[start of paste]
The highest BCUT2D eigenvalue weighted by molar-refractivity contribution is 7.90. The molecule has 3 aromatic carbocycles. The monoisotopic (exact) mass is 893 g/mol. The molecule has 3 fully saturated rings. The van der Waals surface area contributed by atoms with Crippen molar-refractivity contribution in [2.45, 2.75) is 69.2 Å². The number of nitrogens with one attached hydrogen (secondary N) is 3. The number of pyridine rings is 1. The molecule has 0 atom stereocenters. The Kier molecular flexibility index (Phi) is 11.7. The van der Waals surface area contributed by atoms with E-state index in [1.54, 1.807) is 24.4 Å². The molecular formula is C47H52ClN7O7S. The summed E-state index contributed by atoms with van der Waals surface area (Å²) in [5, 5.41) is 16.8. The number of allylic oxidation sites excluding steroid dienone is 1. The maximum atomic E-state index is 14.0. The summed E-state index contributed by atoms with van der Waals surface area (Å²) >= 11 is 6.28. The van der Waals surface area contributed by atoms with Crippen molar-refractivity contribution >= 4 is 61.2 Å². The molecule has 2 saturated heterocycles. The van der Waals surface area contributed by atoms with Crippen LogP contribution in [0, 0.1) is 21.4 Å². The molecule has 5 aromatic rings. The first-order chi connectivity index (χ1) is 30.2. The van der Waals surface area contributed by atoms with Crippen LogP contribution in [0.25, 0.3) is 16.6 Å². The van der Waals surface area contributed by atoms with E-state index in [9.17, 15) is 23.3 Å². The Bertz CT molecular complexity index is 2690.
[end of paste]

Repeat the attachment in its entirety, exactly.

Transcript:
The highest BCUT2D eigenvalue weighted by molar-refractivity contribution is 7.90. The molecule has 3 aromatic carbocycles. The monoisotopic (exact) mass is 893 g/mol. The molecule has 3 fully saturated rings. The van der Waals surface area contributed by atoms with Crippen molar-refractivity contribution in [2.45, 2.75) is 69.2 Å². The number of nitrogens with one attached hydrogen (secondary N) is 3. The number of pyridine rings is 1. The molecule has 0 atom stereocenters. The Kier molecular flexibility index (Phi) is 11.7. The van der Waals surface area contributed by atoms with E-state index in [1.54, 1.807) is 24.4 Å². The molecular formula is C47H52ClN7O7S. The summed E-state index contributed by atoms with van der Waals surface area (Å²) in [5, 5.41) is 16.8. The number of allylic oxidation sites excluding steroid dienone is 1. The maximum atomic E-state index is 14.0. The summed E-state index contributed by atoms with van der Waals surface area (Å²) >= 11 is 6.28. The van der Waals surface area contributed by atoms with Crippen molar-refractivity contribution >= 4 is 61.2 Å². The molecule has 2 saturated heterocycles. The van der Waals surface area contributed by atoms with Crippen LogP contribution in [0, 0.1) is 21.4 Å². The molecule has 5 aromatic rings. The first-order chi connectivity index (χ1) is 30.2. The van der Waals surface area contributed by atoms with Crippen LogP contribution in [0.25, 0.3) is 16.6 Å². The van der Waals surface area contributed by atoms with E-state index in [9.17, 15) is 23.3 Å². The Bertz CT molecular complexity index is 2690.